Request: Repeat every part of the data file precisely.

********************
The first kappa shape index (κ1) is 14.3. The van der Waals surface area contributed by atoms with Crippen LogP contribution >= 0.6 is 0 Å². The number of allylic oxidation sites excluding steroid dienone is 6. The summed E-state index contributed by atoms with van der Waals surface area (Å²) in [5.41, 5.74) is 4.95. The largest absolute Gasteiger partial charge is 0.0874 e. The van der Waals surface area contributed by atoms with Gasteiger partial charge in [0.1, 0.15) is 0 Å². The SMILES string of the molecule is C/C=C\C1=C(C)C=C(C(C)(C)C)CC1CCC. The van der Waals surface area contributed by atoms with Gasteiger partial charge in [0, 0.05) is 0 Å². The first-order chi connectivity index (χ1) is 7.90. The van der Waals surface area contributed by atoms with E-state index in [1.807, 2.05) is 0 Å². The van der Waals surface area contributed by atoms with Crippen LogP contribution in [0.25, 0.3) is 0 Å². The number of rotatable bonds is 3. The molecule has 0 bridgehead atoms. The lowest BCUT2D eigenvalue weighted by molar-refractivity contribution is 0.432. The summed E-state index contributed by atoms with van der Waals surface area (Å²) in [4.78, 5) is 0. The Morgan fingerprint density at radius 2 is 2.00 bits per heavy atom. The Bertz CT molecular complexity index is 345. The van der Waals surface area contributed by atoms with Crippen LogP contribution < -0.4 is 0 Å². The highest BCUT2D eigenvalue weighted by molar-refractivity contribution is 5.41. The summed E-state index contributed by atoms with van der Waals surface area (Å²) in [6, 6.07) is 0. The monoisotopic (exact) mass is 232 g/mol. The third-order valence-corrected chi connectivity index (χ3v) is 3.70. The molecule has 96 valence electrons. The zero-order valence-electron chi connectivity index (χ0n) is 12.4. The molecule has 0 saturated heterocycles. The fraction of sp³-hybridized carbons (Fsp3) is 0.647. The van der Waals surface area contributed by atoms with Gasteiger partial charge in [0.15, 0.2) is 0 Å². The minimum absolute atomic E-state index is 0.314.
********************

The first kappa shape index (κ1) is 14.3. The van der Waals surface area contributed by atoms with Crippen LogP contribution >= 0.6 is 0 Å². The number of allylic oxidation sites excluding steroid dienone is 6. The summed E-state index contributed by atoms with van der Waals surface area (Å²) in [5.41, 5.74) is 4.95. The largest absolute Gasteiger partial charge is 0.0874 e. The van der Waals surface area contributed by atoms with Gasteiger partial charge in [0.1, 0.15) is 0 Å². The SMILES string of the molecule is C/C=C\C1=C(C)C=C(C(C)(C)C)CC1CCC. The van der Waals surface area contributed by atoms with Gasteiger partial charge in [0, 0.05) is 0 Å². The first-order chi connectivity index (χ1) is 7.90. The van der Waals surface area contributed by atoms with E-state index in [1.807, 2.05) is 0 Å². The van der Waals surface area contributed by atoms with Crippen LogP contribution in [0.25, 0.3) is 0 Å². The number of rotatable bonds is 3. The molecule has 0 bridgehead atoms. The lowest BCUT2D eigenvalue weighted by molar-refractivity contribution is 0.432. The summed E-state index contributed by atoms with van der Waals surface area (Å²) in [4.78, 5) is 0. The Morgan fingerprint density at radius 2 is 2.00 bits per heavy atom. The Bertz CT molecular complexity index is 345. The van der Waals surface area contributed by atoms with Crippen LogP contribution < -0.4 is 0 Å². The highest BCUT2D eigenvalue weighted by molar-refractivity contribution is 5.41. The summed E-state index contributed by atoms with van der Waals surface area (Å²) in [6, 6.07) is 0. The monoisotopic (exact) mass is 232 g/mol. The third-order valence-corrected chi connectivity index (χ3v) is 3.70. The molecule has 96 valence electrons. The zero-order valence-electron chi connectivity index (χ0n) is 12.4. The molecule has 0 saturated heterocycles. The fraction of sp³-hybridized carbons (Fsp3) is 0.647. The van der Waals surface area contributed by atoms with Gasteiger partial charge in [0.15, 0.2) is 0 Å². The minimum absolute atomic E-state index is 0.314.